Tory MP’s office vandalised after controversial vote to protect Owen Paterson from suspension
A Conservative MP has said his office was vandalised after he voted in favour of overturning former minister Owen Paterson’s Commons suspension and reforming current standards procedures.
Peter Bone the MP for Wellingborough, urged MPs to remember what happened to Sir David Amess, who was stabbed to death while meeting constituents, as he claimed the vandalism had put his staff in danger.
On Wednesday, Tories were ordered not to back the cross-party Standards Committee’s call for Mr Paterson to be suspended from Parliament for 30 sitting days after it found he repeatedly lobbied ministers and officials for two companies paying him more than £100,000 per year.
Dozens of Tories abstained and 13 rebelled after being told to vote instead for an amendment, introduced by Dame Andrea Leadsom, to establish a new, Conservative-led, committee to reconsider both Mr Paterson’s case and whether a new standards system is needed.
After Commons Leader Jacob Rees-Mogg said he would seek “cross-party” changes to the system due to widespread outrage, Mr Bone said: “I voted for the Leadsom’s amendment as it is called, I listened to the debate and I made up my mind.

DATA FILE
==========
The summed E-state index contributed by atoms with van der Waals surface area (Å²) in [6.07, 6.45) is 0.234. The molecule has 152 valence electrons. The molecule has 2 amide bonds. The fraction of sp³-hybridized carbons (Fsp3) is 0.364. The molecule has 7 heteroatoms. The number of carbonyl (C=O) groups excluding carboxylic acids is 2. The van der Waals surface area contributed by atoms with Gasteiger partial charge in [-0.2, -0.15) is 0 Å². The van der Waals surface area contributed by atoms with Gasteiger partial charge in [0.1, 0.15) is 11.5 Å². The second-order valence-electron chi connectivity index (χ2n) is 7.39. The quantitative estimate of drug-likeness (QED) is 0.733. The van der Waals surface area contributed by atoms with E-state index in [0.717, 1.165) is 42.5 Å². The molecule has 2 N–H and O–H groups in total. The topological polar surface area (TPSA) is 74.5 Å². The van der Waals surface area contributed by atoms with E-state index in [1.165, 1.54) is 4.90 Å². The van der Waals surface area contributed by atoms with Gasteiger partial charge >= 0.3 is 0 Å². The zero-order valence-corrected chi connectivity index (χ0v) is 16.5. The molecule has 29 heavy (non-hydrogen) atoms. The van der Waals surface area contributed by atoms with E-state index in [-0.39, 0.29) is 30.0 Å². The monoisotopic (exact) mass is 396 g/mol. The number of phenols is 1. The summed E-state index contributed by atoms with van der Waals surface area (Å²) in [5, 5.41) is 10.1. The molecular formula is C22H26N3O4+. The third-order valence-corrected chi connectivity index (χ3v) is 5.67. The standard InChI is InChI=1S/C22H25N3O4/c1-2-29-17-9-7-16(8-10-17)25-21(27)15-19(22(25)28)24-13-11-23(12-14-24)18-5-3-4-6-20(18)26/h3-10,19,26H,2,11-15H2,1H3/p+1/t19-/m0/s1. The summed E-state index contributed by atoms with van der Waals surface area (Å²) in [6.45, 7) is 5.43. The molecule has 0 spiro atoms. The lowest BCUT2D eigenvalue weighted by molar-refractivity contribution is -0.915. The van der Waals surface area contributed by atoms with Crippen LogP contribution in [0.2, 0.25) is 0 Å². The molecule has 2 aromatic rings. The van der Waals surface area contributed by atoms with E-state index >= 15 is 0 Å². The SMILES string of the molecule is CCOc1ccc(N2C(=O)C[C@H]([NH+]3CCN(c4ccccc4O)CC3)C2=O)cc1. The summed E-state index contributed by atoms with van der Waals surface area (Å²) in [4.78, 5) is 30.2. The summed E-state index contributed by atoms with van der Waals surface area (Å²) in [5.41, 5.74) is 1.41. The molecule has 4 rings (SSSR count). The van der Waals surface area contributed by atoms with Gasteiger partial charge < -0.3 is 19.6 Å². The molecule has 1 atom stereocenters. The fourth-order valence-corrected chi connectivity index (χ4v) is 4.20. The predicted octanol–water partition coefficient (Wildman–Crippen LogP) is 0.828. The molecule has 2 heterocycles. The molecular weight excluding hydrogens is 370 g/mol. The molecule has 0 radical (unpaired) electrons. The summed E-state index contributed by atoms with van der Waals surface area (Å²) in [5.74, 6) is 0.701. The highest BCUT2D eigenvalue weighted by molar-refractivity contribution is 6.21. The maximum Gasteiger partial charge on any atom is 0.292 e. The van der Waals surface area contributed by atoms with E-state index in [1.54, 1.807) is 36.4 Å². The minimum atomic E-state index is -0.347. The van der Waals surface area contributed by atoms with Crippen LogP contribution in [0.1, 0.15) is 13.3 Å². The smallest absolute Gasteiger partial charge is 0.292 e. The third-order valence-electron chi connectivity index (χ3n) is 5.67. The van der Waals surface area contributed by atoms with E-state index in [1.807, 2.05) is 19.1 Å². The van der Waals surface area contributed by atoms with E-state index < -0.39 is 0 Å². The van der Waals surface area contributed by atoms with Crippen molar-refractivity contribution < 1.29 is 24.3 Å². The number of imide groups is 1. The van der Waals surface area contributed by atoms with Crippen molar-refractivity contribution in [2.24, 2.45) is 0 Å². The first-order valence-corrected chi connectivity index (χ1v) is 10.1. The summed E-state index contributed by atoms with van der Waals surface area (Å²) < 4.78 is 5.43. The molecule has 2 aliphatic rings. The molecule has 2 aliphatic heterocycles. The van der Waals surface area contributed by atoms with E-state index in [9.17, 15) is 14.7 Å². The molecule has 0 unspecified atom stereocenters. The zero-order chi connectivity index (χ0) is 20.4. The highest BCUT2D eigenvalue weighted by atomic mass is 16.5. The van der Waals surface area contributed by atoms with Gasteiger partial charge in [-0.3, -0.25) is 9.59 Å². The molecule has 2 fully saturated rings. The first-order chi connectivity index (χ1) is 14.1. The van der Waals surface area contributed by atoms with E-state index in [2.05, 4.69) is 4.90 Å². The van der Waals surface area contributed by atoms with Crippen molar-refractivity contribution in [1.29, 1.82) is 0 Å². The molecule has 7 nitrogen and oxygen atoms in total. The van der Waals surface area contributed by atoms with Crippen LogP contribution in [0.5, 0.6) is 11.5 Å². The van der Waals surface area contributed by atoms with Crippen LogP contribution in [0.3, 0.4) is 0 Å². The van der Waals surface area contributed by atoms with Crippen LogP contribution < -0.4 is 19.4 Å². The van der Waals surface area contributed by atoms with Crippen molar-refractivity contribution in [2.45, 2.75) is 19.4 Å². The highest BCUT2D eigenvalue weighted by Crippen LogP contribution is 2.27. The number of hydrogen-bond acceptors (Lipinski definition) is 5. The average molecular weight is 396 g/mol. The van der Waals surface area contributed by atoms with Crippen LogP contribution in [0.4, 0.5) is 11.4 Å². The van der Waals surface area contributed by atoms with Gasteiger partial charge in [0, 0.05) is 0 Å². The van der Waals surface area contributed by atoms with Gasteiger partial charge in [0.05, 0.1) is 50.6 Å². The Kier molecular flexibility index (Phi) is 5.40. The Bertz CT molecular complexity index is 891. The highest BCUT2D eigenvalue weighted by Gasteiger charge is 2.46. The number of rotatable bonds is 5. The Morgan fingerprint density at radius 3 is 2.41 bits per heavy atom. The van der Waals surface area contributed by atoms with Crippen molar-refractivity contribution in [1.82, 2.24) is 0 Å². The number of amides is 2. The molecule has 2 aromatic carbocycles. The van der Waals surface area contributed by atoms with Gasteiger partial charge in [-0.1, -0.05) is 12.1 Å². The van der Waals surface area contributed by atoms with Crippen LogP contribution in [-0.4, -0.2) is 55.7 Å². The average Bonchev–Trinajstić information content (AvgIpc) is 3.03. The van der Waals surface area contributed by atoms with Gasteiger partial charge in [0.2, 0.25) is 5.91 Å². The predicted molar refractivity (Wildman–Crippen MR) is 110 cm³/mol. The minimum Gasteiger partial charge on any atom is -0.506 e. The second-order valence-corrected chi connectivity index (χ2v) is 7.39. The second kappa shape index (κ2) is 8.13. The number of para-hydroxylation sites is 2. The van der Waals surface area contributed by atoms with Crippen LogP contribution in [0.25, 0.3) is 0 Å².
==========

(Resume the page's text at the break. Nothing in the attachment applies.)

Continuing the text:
“Would the Leader of the House issue a statement reminding people in the media that all votes in this House are free and I for one, I am never going to be told by someone else how to vote my conscience?”
On the issue that concerns him the most, he added: “This morning my office was vandalised because of the way I voted last night. That puts my staff in danger, and this is not the way this should happen. We could have strong disagreements but some of us should remember what happened to Sir David Amess and perhaps our language needs to be a little temperate.”
Mr Rees-Mogg said vandalising an MP’s office because of the way they had voted seems to be a “breach of privilege”.
He told MPs: “While there are strong feelings on both sides of the House that there is a need for an appeal process, there is equally a strong feeling this should not be based on a single case or applied retrospectively. I fear last night’s debate conflated the individual case with the general concern, this link needs to be broken.”
On the Government whipping its MPs to vote for the amendment, he added: “As I understand it, all whips are attendance whips. My honourable friend is well known for his independence of mind and I am sure his constituents are aware of that, but to vandalise some member’s property or office because of the way that member had voted seems to be potentially a breach of privilege and it may be something that needs to be looked into with considerable care.”
Following comments from Mr Bone, Standards Committee chairman and Labour MP Chris Bryant said: “I think the message for all of us is that we need to be very careful when we’re talking about standards issues, as I’ve tried to be.”
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